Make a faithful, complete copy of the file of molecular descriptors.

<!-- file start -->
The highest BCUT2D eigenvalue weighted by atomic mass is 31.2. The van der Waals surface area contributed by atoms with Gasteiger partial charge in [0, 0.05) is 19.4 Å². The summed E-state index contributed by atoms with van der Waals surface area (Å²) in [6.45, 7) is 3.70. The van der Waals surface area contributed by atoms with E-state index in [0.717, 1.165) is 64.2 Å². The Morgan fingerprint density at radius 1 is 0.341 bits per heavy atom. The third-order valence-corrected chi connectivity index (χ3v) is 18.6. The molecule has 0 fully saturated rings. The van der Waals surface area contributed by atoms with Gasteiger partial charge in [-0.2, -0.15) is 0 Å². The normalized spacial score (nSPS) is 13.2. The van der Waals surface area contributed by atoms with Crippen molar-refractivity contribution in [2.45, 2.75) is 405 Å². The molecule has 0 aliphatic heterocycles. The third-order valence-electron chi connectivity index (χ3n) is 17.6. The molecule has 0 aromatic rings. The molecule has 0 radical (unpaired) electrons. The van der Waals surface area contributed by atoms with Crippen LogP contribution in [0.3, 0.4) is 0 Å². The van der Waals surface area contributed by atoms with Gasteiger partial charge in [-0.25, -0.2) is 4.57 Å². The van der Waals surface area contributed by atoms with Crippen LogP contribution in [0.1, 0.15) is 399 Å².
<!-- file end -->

The highest BCUT2D eigenvalue weighted by atomic mass is 31.2. The van der Waals surface area contributed by atoms with Gasteiger partial charge in [0, 0.05) is 19.4 Å². The summed E-state index contributed by atoms with van der Waals surface area (Å²) in [6.45, 7) is 3.70. The van der Waals surface area contributed by atoms with E-state index in [0.717, 1.165) is 64.2 Å². The Morgan fingerprint density at radius 1 is 0.341 bits per heavy atom. The third-order valence-corrected chi connectivity index (χ3v) is 18.6. The molecule has 0 fully saturated rings. The van der Waals surface area contributed by atoms with Gasteiger partial charge in [-0.2, -0.15) is 0 Å². The normalized spacial score (nSPS) is 13.2. The van der Waals surface area contributed by atoms with Crippen molar-refractivity contribution in [2.45, 2.75) is 405 Å². The molecule has 0 aliphatic heterocycles. The third-order valence-electron chi connectivity index (χ3n) is 17.6. The molecule has 0 aromatic rings. The molecule has 0 radical (unpaired) electrons. The van der Waals surface area contributed by atoms with Crippen LogP contribution in [0.3, 0.4) is 0 Å². The van der Waals surface area contributed by atoms with Gasteiger partial charge in [-0.25, -0.2) is 4.57 Å². The van der Waals surface area contributed by atoms with Crippen LogP contribution in [0.1, 0.15) is 399 Å².